Current state of commodities exchanges in Nigeria
Apart from the embattled Nigerian Commodities Exchange, two private-owned firms, AFEX Commodities Exchange Limited and the Lagos Commodities and Futures Exchange (LCFE) are currently the only other commodity exchanges officially registered by the Securities and Exchange Commission (SEC).
In 2017, AFEX launched its trading platform, which also provides a weekly commodities price data. It took a step further in 2019 by establishing the AFEX Commodities Index (ACI), Nigeria’s first commodities index, which tracks changes in prices of maize, paddy rice and soybeans. However, the firm, which currently operates on the purchase of agricultural commodities into warehouses for sale, is yet to fully develop its dealing member firms as well as its depository, which are major elements of a structured commodities exchange.
The Lagos Commodities and Future Exchange, granted licence on June 14, 2019, is yet to flag off trading. More so, the Securities and Exchange Commission has not approved trading rules for commodities exchange in Nigeria, a vital requisite for commodities trading.
Experts react to planned N50bn CBN intervention
The CBN’s proposed move towards restructuring the NCX has drawn reactions from Nigerians, notably stakeholders and commodities analysts concerned about the development of the commodities exchange in Nigeria.
Obiora Madu, expressed displeasure over the CBN’s proposed N50 billion intervention fund, noting that there have been several of these incentives in the past and the government has always, in many instances, wrongly believed that the solution to every problem is pouring in more money.
He stated that the challenge is rather systematic and for the commodity exchange to operate efficiently, licensed warehouses, legal framework, stakeholders, exporters, commodity traders as well as the Standard Organisation of Nigeria (SON) and other related bodies need to be the major concern of the apex bank.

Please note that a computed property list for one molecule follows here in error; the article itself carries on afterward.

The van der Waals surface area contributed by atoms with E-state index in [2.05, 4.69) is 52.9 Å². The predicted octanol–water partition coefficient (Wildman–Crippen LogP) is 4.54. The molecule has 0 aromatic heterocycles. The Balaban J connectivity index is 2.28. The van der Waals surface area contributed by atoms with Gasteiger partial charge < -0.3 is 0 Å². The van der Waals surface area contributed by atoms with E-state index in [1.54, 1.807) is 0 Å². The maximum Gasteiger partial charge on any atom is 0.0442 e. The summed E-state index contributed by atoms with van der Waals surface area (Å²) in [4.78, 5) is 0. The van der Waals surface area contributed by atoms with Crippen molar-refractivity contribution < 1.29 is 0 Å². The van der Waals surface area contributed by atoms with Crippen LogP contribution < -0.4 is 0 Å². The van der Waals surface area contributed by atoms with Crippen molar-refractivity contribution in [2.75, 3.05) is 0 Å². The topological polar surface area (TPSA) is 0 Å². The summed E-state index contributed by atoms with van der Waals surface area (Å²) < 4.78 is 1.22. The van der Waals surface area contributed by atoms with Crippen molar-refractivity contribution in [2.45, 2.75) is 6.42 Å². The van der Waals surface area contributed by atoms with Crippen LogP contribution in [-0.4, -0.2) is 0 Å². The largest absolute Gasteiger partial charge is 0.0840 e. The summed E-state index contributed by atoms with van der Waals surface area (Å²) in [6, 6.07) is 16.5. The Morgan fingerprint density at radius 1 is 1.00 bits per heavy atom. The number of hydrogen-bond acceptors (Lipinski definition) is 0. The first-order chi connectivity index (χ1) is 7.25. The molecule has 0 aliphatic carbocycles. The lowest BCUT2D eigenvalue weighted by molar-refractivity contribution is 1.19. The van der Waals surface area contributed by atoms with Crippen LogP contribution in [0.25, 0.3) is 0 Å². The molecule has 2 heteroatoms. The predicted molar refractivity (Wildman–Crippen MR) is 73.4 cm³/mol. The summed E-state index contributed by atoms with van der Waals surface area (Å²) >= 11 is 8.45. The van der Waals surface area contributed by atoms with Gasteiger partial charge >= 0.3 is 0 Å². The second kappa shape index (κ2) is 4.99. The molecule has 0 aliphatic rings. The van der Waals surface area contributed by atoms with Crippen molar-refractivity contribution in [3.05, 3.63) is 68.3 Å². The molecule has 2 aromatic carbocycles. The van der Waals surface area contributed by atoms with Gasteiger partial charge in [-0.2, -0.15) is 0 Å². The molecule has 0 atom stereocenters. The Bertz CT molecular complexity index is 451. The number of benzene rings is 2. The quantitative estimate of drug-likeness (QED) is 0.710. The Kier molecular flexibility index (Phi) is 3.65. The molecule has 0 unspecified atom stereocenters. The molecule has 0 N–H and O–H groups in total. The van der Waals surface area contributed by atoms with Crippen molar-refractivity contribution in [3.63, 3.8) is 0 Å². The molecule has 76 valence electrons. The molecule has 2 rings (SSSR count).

The N50 billion going into the exchange, he said, is a waste of money if it doesn’t encompass the whole structure as some government-owned institutions have been recapitalised more than once without yielding any favourable result.
He enjoined the government to focus not just on the commodity exchange but the commodity ecosystem in general and put a structure in place that will drive the entire market and encompass farmers, local buying agents, commodity traders, exporters, inspection agents, insurance companies, lawyers, logistics infrastructure outlets, among others.
Citing the success of the Export Promotion Council of Cote d’ivoire, which is 20 per cent government-owned and 80 per cent private-owned, he noted that if the Nigerian government wants the exchange to work efficiently after helping to put all the necessary structures in place, the best thing is to engage private sector investors. The government, he said, can take 40 per cent while the private sector takes control of 60 per cent.